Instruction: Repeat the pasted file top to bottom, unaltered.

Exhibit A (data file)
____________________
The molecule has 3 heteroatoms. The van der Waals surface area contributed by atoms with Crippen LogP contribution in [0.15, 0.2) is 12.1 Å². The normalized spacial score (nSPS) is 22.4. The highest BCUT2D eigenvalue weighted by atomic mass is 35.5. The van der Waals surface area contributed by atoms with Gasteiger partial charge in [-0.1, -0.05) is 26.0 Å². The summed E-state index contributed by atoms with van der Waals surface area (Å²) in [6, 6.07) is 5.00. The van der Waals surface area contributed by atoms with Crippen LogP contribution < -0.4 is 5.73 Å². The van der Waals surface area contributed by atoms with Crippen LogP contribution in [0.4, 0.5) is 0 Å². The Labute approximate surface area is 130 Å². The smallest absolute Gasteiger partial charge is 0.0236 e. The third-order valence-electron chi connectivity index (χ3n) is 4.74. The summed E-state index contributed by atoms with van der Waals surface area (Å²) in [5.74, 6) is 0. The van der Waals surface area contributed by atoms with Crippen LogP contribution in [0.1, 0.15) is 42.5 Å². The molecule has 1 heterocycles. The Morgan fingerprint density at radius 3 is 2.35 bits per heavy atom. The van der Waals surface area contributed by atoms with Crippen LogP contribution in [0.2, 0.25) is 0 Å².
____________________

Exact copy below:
The molecule has 3 heteroatoms. The van der Waals surface area contributed by atoms with Crippen LogP contribution in [0.15, 0.2) is 12.1 Å². The normalized spacial score (nSPS) is 22.4. The highest BCUT2D eigenvalue weighted by atomic mass is 35.5. The van der Waals surface area contributed by atoms with Gasteiger partial charge in [-0.1, -0.05) is 26.0 Å². The summed E-state index contributed by atoms with van der Waals surface area (Å²) in [6, 6.07) is 5.00. The van der Waals surface area contributed by atoms with Crippen LogP contribution < -0.4 is 5.73 Å². The van der Waals surface area contributed by atoms with Crippen LogP contribution in [0.4, 0.5) is 0 Å². The Labute approximate surface area is 130 Å². The smallest absolute Gasteiger partial charge is 0.0236 e. The third-order valence-electron chi connectivity index (χ3n) is 4.74. The summed E-state index contributed by atoms with van der Waals surface area (Å²) in [5.74, 6) is 0. The van der Waals surface area contributed by atoms with Crippen LogP contribution in [0.1, 0.15) is 42.5 Å². The molecule has 1 heterocycles. The Morgan fingerprint density at radius 3 is 2.35 bits per heavy atom. The van der Waals surface area contributed by atoms with Crippen LogP contribution in [0.2, 0.25) is 0 Å².